GRE General Test: RC-164393 GRE Reading Comprehension

The two claws of the mature American lobster are decidedly different from each other. The crusher claw is short and stout; the cutter claw is long and slender. Such bilateral asymmetry, in which the right side of the body is, in all other respects, a mirror image of the left side, is not unlike handedness in humans. But where the majority of humans are right-handed, in lobsters the crusher claw appears with equal probability on either the right or left side of the body. Bilateral asymmetry of the claws comes about gradually. In the juvenile fourth and fifth stages of development, the paired claws are symmetrical and cutterlike. Asymmetry begins to appear in the juvenile sixth stage of development, and the paired claws further diverge toward well-defined cutter and crusher claws during succeeding stages. An intriguing aspect of this development was discovered by Victor Emmel. He found that if one of the paired claws is removed during the fourth or fifth stage, the intact claw invariably becomes a crusher, while the regenerated claw becomes a cutter. Removal of a claw during a later juvenile stage or during adulthood, when asymmetry is present, does not alter the asymmetry; the intact and the regenerate claws retain their original structures.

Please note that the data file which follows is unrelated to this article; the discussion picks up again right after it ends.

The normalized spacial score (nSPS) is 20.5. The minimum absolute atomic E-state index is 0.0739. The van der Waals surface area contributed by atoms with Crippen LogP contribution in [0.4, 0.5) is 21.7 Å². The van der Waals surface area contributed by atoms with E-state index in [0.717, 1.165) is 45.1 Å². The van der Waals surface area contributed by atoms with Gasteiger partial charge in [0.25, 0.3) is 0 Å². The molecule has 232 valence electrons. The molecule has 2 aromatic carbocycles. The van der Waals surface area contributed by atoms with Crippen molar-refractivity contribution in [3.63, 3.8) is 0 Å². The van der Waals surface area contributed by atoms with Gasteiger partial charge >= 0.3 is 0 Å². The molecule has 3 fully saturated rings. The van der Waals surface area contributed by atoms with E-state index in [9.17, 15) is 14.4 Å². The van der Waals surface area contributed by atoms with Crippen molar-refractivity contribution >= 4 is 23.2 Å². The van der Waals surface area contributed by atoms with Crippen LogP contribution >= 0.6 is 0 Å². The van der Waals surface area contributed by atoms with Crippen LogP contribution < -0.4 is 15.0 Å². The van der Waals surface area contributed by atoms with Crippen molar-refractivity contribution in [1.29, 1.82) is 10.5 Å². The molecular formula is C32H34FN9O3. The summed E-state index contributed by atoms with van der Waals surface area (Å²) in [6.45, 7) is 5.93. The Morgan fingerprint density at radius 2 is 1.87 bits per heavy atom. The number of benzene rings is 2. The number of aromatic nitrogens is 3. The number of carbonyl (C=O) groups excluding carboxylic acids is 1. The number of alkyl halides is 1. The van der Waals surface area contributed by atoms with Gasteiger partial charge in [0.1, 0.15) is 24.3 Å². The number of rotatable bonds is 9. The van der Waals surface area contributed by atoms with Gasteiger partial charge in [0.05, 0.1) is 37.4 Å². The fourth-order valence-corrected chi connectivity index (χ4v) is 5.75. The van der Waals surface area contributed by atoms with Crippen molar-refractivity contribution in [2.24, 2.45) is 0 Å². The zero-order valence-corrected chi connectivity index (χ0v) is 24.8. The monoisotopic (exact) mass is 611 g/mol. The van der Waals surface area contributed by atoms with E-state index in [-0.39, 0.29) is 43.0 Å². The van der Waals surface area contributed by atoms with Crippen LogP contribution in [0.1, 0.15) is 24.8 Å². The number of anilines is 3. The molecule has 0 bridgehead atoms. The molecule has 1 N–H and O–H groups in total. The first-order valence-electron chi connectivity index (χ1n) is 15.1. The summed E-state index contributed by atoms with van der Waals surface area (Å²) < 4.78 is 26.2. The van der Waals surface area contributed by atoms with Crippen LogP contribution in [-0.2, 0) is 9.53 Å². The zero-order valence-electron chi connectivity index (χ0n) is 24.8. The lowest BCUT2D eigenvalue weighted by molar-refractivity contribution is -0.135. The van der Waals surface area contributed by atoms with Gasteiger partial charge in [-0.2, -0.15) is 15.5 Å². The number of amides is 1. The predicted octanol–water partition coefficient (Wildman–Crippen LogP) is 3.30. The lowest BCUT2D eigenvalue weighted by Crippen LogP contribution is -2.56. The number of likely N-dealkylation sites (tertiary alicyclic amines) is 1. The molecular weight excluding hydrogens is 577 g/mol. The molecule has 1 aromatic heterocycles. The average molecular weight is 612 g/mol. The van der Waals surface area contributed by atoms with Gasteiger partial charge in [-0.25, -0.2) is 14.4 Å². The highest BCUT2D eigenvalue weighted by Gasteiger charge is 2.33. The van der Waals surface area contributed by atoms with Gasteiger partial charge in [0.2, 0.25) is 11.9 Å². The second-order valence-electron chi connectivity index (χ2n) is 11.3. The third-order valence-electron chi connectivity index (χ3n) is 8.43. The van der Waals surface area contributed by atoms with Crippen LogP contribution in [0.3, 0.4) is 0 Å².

These observations indicate that the conditions that trigger differentiation must operate in a random, manner when the paired claws are intact but in a nonrandom manner when one of the claws is lost. One possible explanation is that differential use of the claws determines their asymmetry. Perhaps the claw that is used more becomes the crusher. This would explain why, when one of the claws is missing during the fourth or fifth stage, the intact claw always becomes a crusher. With two intact claws, initial use of one claw might prompt the animal to use it more than the other throughout the juvenile fourth and fifth stages, causing it to become a crusher.

To test this hypothesis, researchers raised lobsters in the juvenile fourth and fifth stages of development in a laboratory environment in which the lobsters could manipulate oyster chips.(Not coincidentally, at this stage of development lobsters typically change from a habitat where they drifi passively, to the ocean floor where they have the opportunity to be more active by burrowing in the substrate.)Under these conditions, the lobsters developed asymmetric claws, half with crusher claws on the left, arid half with crusher claws on the right. In contrast, when juvenile lobsters were reared in a smooth tank without the loyster chips, the majority developed two cutter claws. This unusual configuration of symmetrical cutter claws did not change when the lobsters were subsequently placed in a manipulatable environment or when they lost and regenerated one or both claws.
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